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Sen. Sharif Street presents $2,125,000 check to Sharswood neighborhood. Photo: Jensen Toussaint/AL DÍA News.
Sen. Sharif Street presents $2,125,000 check to Sharswood neighborhood. Photo: Jensen Toussaint/AL DÍA News.

New funding to revitalize the Sharswood neighborhood, while providing valuable opportunities

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Agosto 17, 2022

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Agosto 17, 2022

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The Sharswood community in North Philadelphia is getting an extra boost to its development.

On Wednesday, Aug. 3, Sharswood Ridge received a new $2,125,000 state grant through the RACP (Redevelopment Assistance Capital Program).

The new funding is sure to pay huge dividends to the area. 

“The RACP funds are being used to bring the Sharswood community access to healthy food, healthcare, a community bank, and to create leasing opportunities for local small businesses,” said Jasmine Childress, marketing operations manager at Mosaic Development Partners, a Black-owned development firm. 

Jasmine Childress and Mosaic Development Partners are huge catalysts for the revitalization of the Sharswood neighborhood. Photo: Jensen Toussaint/AL DÍA News.
Jasmine Childress and Mosaic Development Partners are huge catalysts for the revitalization of the Sharswood neighborhood. Photo: Jensen Toussaint/AL DÍA News.

Each of those components will aim to lead to the prosperity of the Sharswood community. 

Senator Sharif Street has been among the biggest advocates for obtaining this funding, providing valuable opportunities for residents.

“What this is about is investing in communities and investing in the people that make up the community,” said Sen. Street. 

Sen. Sharif Street has been advocating for state funding for the Sharswood neighborhood, one of the many he represents. Photo: Jensen Toussaint/AL DÍA News.
Sen. Sharif Street has been advocating for state funding for the Sharswood neighborhood, one of the many he represents. Photo: Jensen Toussaint/AL DÍA News.

This builds on an overarching effort by the Philadelphia Housing Authority (PHA) to reshape and revitalize the Sharswood neighborhood, which has historically been among the most disadvantaged in the city. The project is in partnership with Mosaic Development Partners, and Shift Capital, a real estate developer.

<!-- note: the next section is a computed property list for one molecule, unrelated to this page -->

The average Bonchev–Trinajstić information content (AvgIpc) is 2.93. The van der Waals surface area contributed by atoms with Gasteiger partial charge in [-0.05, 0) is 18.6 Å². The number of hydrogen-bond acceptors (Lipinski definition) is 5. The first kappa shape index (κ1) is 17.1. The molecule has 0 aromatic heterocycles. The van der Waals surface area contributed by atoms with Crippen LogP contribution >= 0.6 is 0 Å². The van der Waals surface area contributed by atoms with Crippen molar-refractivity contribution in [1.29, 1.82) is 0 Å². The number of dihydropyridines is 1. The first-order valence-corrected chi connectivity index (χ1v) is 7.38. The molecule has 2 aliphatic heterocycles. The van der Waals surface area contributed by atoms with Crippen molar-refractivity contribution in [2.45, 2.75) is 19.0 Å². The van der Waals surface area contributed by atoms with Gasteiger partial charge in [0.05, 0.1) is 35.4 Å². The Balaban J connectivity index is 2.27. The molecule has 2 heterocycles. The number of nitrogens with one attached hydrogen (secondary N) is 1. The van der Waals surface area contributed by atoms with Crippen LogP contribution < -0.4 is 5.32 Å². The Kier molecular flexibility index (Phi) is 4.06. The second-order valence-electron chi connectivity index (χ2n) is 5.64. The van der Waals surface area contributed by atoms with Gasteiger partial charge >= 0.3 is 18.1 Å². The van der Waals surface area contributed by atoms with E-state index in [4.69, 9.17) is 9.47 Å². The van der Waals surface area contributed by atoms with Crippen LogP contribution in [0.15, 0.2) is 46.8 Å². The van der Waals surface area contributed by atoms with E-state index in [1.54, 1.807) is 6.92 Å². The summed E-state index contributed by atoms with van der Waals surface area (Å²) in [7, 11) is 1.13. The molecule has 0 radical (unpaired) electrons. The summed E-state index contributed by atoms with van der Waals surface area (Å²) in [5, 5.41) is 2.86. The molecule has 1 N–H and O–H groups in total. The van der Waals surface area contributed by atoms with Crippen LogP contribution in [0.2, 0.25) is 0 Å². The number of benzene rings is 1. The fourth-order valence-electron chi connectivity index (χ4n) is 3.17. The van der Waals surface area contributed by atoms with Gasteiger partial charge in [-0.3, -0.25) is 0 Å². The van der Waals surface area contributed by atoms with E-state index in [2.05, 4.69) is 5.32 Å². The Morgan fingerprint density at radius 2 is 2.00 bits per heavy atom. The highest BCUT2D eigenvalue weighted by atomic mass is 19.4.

“PHA is no longer just building housing, but helping to structure communities,” said Sen. Street. 

“Housing equals dignity. We recognize that it is not just about having a place to live, but it’s about having all the appropriate amenities,” he continued.  

The new funding is just the latest development for the effort, and builds off the momentum that has been taking shape recently.

Just last week, the Sharswood community saw the grand opening of Grocery Outlet, the first supermarket to open in the neighborhood in a half-century.

Grocery Outlet Bargain Market is the first supermarket to open in the neighborhood in 50 years. Photo: Jensen Toussaint/AL DÍA News.
Grocery Outlet Bargain Market is the first supermarket to open in the neighborhood in 50 years. Photo: Jensen Toussaint/AL DÍA News.

Prior to the opening, the area had been the location of bodegas, which often did not provide fresh food options for shoppers. 

“We're glad the folks will have a quality supermarket… so that we can have better health outcomes because so many of the social determinants of health are tied to having access to fresh food at an affordable price,” added Street. 

In addition, Grocery Outlet is owned and operated by a young, Black entrepreneur, Donta Rose, who was born and raised in the North Philadelphia area. 

Street highlighted how this shows that the effort isn’t just enhancing service quality, but also the quality of life for the people who live in this neighborhood. 

Grocery Outlet already has 25 local hires, right from the Sharswood and surrounding neighborhood. 

In addition to the new supermarket, the development will also include 98 residential units, a new urgent care and senior center, a Santander Bank and other amenities. 

Maria Sourbeer, senior vice president of development for Mosaic Development Partners, is astonished by the work that is being done.

She admits that the project was heavily challenged by the COVID-19 pandemic.

Maria Sourbeer is grateful for the new RACP state funding. Photo: Jensen Toussaint/AL DÍA News.
Maria Sourbeer is grateful for the new RACP state funding. Photo: Jensen Toussaint/AL DÍA News.

“The project was hit by COVID. We would never have been able to get where we are, facing the problems of keeping our laborer safe and keeping them on site,” she said. “So, we went to the state.”

While the RACP program is highly competitive, she is grateful for the support and new funding, knowing the impact it will make. 

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